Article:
Ideas and suggestions needed for a wireless electrical switch, take 2 !

Thread Starter

Barrythecableguy

Joined Jun 14, 2016
48
I must say I was very disappointed with the lack of input on my previous post I have posted again in the hopes of receiving a little bit more correspondence.

Hi everyone, its Barry here I'm calling out for your help, I am trying to build a circuit that has a circular matrix of about 40 traffic light LED's (green, amber, Red) the LED's are supposed to light up in sequence (green to amber to red) in response to a signal but as a relative novice I simply cannot figure out how to make this happen, I've looked at counters, I have looked at A-stable vibrators and even the good old 555 and nothing seems to work, does anyone have a chip or a particular chip configuration (with a clear explanation) that could solve this problem ?

The second problem is I need a simple wireless switch to initiate this sequence, more specifically I need a switch that will trigger the sequence above when it detects the correct radio frequency (that is the signal). I understand that this is quite a detailed problem so I would be very grateful to anyone who has the expertise and would be good enough to take the time to share their knowledge and give a detailed answer, theoretical or practical.


Thank You all so much.

Barry
 

bug13

Joined Feb 13, 2012
1,809
There are many ways to do this, here is one way (assuming you are making only one)
  • Buy an arduino, some leds and resistors, learn how to flash one LED, then multiple LEDs
  • learn how to flash some LEDs on different rate independently, using PWM to to adjust the brightness of independently.
  • Then look into this, hope that's what you want. https://www.adafruit.com/product/1430, if not go to sparkfun or adafruit, and find the one that you want.
  • last find some arduino wireless module to control it wirelessly.
 

Reloadron

Joined Jan 15, 2015
5,140
Never saw your other thread but what you initially describe is commonly called a LED Chaser Circuit where the LEDs illuminate in sequence. The problem I see is you mention 3 colors, green, amber and red. Sequencing they would go green, amber, red, green, amber, red .... to a max number of LEDs. Doing this with 10 LEDs is relatively easy using a discreet chip like the 4017 or a micro-controller and some programming. The difficulties begin when you want more LEDs like 40 for example. An old popular discreet circuit was the "Kit The Car" visually appealing back and forth display. Running up to 16 chasing LEDs using discrete components is also not too difficult. What this comes down to is your skill level being able to mount and solder the LEDs plus and understanding of how the discrete components work. If you choose to use a micro controller be it an Arduino or similat then you will need some programming skills as well as assembly skills.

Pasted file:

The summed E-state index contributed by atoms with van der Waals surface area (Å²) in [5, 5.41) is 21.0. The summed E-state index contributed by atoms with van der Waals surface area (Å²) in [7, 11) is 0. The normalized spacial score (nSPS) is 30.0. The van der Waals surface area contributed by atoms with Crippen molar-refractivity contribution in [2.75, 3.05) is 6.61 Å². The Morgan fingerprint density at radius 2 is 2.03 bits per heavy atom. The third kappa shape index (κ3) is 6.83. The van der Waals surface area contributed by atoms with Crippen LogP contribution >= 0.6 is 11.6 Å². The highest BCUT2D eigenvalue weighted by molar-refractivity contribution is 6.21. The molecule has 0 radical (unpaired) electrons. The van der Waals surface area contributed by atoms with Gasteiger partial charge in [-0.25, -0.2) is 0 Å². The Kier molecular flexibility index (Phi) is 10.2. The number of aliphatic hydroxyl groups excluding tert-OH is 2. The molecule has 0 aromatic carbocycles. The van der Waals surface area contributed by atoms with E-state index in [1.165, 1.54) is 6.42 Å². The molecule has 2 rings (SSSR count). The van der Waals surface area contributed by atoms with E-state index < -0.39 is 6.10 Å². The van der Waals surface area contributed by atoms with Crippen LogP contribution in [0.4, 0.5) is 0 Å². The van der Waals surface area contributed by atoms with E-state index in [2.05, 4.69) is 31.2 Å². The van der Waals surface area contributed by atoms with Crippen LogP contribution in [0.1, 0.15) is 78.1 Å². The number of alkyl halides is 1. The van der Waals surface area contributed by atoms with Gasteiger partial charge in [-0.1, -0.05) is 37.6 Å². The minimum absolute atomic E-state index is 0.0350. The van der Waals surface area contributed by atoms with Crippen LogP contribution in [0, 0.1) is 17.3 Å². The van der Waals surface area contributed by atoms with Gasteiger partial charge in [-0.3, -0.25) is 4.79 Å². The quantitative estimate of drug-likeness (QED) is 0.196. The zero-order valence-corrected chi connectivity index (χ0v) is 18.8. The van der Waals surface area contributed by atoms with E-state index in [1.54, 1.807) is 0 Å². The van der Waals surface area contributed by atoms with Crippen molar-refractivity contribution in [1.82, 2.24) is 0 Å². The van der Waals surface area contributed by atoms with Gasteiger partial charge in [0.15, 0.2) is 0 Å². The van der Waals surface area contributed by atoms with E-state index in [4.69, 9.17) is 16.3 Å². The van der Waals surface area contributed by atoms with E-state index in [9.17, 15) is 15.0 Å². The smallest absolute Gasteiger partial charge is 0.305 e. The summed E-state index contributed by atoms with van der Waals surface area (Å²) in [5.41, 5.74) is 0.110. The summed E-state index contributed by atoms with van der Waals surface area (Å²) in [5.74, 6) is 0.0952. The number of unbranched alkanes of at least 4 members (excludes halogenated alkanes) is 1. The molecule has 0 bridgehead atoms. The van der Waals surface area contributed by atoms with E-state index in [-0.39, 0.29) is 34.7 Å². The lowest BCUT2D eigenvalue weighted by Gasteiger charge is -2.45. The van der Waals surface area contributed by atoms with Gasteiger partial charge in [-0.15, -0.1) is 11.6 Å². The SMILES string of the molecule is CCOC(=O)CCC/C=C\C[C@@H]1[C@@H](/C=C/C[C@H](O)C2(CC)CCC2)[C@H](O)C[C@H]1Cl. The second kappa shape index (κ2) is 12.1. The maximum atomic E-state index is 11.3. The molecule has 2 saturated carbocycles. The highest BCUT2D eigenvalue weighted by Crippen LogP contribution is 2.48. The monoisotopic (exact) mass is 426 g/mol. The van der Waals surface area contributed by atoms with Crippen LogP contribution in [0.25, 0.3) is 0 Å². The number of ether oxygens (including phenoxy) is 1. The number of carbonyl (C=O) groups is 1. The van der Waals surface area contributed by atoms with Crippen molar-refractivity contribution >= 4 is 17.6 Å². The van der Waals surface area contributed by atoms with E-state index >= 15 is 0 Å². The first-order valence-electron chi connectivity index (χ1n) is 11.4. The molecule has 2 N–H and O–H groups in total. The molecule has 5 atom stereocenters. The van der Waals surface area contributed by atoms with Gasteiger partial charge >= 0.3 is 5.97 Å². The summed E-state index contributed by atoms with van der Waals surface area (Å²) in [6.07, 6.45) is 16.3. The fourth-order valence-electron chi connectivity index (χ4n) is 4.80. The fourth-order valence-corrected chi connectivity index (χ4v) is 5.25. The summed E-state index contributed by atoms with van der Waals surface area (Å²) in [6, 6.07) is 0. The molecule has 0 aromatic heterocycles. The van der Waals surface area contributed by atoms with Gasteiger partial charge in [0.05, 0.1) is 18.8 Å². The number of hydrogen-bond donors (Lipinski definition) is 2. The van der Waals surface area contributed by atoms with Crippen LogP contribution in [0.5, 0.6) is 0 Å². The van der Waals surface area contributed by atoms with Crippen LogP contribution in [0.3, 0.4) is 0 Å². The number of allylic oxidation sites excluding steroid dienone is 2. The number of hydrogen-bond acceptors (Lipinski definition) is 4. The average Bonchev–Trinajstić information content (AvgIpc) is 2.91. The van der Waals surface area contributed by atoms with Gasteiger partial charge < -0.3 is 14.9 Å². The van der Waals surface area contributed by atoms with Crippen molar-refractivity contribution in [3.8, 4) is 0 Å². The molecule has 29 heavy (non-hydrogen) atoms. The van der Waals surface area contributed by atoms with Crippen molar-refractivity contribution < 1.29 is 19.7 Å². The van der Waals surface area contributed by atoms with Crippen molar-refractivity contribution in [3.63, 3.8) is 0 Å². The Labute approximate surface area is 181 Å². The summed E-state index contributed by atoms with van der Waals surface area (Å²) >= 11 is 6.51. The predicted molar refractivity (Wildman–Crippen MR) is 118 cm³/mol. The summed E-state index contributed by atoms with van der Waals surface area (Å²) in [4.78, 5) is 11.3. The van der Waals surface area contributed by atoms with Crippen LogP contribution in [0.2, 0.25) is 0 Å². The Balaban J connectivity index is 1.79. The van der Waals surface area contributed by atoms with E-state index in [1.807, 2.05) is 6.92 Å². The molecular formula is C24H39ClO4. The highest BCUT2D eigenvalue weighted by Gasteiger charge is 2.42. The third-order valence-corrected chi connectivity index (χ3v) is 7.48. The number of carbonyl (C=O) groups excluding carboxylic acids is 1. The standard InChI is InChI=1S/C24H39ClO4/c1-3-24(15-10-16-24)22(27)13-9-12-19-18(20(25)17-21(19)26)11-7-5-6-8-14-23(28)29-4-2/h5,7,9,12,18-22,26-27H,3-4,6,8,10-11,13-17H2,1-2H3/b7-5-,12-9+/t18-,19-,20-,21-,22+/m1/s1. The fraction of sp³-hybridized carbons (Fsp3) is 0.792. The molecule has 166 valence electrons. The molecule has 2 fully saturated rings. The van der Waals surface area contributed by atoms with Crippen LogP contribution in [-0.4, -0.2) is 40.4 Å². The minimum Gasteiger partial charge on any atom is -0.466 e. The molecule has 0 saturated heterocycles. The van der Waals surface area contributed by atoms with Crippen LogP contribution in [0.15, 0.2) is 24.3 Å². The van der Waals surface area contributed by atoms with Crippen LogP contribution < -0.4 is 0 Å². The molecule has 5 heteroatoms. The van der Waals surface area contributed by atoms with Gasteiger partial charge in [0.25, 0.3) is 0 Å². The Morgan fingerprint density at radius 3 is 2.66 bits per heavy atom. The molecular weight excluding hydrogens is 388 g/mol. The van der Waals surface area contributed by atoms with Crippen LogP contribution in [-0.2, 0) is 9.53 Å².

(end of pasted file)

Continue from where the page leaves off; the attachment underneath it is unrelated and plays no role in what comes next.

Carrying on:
The Remote part is not that difficult across a short distance of a few hundred feet. A Google of 2 CH or 4 CH Remote Relay Card gets you receivers with 2 or 4 momentary or latching relays and a few key fob transmitters. Examples of Remote Relay Cards available through Amazon.

You don't mention the timing for the LED sequencing? I suggest you start with a Google of LED Chaser Circuit to get a feel for exactly what you want.

Ron
 

Thread Starter

Barrythecableguy

Joined Jun 14, 2016
48
Never saw your other thread but what you initially describe is commonly called a LED Chaser Circuit where the LEDs illuminate in sequence. The problem I see is you mention 3 colors, green, amber and red. Sequencing they would go green, amber, red, green, amber, red .... to a max number of LEDs. Doing this with 10 LEDs is relatively easy using a discreet chip like the 4017 or a micro-controller and some programming. The difficulties begin when you want more LEDs like 40 for example. An old popular discreet circuit was the "Kit The Car" visually appealing back and forth display. Running up to 16 chasing LEDs using discrete components is also not too difficult. What this comes down to is your skill level being able to mount and solder the LEDs plus and understanding of how the discrete components work. If you choose to use a micro controller be it an Arduino or similat then you will need some programming skills as well as assembly skills.

The Remote part is not that difficult across a short distance of a few hundred feet. A Google of 2 CH or 4 CH Remote Relay Card gets you receivers with 2 or 4 momentary or latching relays and a few key fob transmitters. Examples of Remote Relay Cards available through Amazon.

You don't mention the timing for the LED sequencing? I suggest you start with a Google of LED Chaser Circuit to get a feel for exactly what you want.

Ron

Thank You so very much for your in depth reply, I really do appreciate you taking the time to help, I will start experimenting immediately with some of these suggestions.

Regards

Barry
 
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